There is good reason for Singapore to aim to become a widely recognised food capital of Asia. It has the culinary variety, talent and logistical infrastructure, plus enough "foodpreneurs" and droves of foodies to make this happen. Some would argue that it has already achieved this status based on the criterion of number of "best restaurants" per capita - a critical mass that ought to prompt Michelin to launch a Singapore "red" guide (viewed as the last word on fine dining). Of course, a well-rounded perspective of a food capital would include "street food" to die for as well.
A key question that arises: How is Singapore to keep raising the bar and sustaining the effort to be worthy of this epithet? There is a large pool of chefs and hawkers here but many are getting on in age. Keeping alive food traditions and persuading the next generation to cook - in hawker centres, mid-range eateries and haute cuisine restaurants - remains a big challenge. Indeed, food quality in the mass market is dropping, say many, perhaps because of uncommitted hired hands and quick-serve processes.
In all market niches, training is paramount. The prestigious Culinary Institute of America's first batch of 33 students finished a two-year course here early this year. At the other end of the spectrum, a social enterprise group Dignity Kitchen runs six-week courses for those who wish to be hawkers. More culinary programmes are needed across the board to keep boosting standards.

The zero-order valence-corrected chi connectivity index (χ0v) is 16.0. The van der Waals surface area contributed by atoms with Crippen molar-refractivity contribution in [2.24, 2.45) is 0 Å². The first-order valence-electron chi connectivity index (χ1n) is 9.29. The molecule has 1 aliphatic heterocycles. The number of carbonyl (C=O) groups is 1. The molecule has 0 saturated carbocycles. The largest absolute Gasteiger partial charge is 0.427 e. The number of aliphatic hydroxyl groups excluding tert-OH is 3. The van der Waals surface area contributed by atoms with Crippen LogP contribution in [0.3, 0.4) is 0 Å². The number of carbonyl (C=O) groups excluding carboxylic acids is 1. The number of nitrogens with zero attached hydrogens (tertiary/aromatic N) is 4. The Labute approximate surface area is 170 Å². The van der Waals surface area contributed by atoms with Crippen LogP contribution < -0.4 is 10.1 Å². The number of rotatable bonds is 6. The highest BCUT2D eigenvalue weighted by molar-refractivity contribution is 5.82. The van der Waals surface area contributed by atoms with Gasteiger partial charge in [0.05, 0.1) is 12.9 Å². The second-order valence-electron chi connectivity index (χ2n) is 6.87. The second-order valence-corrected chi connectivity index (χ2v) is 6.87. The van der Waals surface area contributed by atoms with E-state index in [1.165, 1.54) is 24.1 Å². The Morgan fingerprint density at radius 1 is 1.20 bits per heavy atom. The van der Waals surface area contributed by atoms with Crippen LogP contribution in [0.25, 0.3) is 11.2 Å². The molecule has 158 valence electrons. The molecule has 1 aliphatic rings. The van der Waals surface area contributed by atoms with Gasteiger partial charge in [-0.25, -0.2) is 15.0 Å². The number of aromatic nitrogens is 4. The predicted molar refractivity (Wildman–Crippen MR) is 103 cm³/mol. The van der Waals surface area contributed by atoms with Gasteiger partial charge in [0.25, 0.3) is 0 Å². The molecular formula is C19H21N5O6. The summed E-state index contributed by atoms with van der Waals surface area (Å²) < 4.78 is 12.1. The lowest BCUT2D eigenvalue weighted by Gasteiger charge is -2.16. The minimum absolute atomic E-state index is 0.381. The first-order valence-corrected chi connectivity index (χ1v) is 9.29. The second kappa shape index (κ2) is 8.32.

The industry should join hands to help youngsters who aspire to become food masters. For small operators, the pay must be sufficient and the working hours manageable. They can also benefit by using centralised dishwashing services and integrated cold rooms in food hubs.
To promote culinary creativity and distinctive service, industry players ought to support multi-platform talent hunts, pop-up events, visiting hawker programmes and masterclass workshops to celebrate the best in traditional, contemporary and fusion food here and elsewhere.
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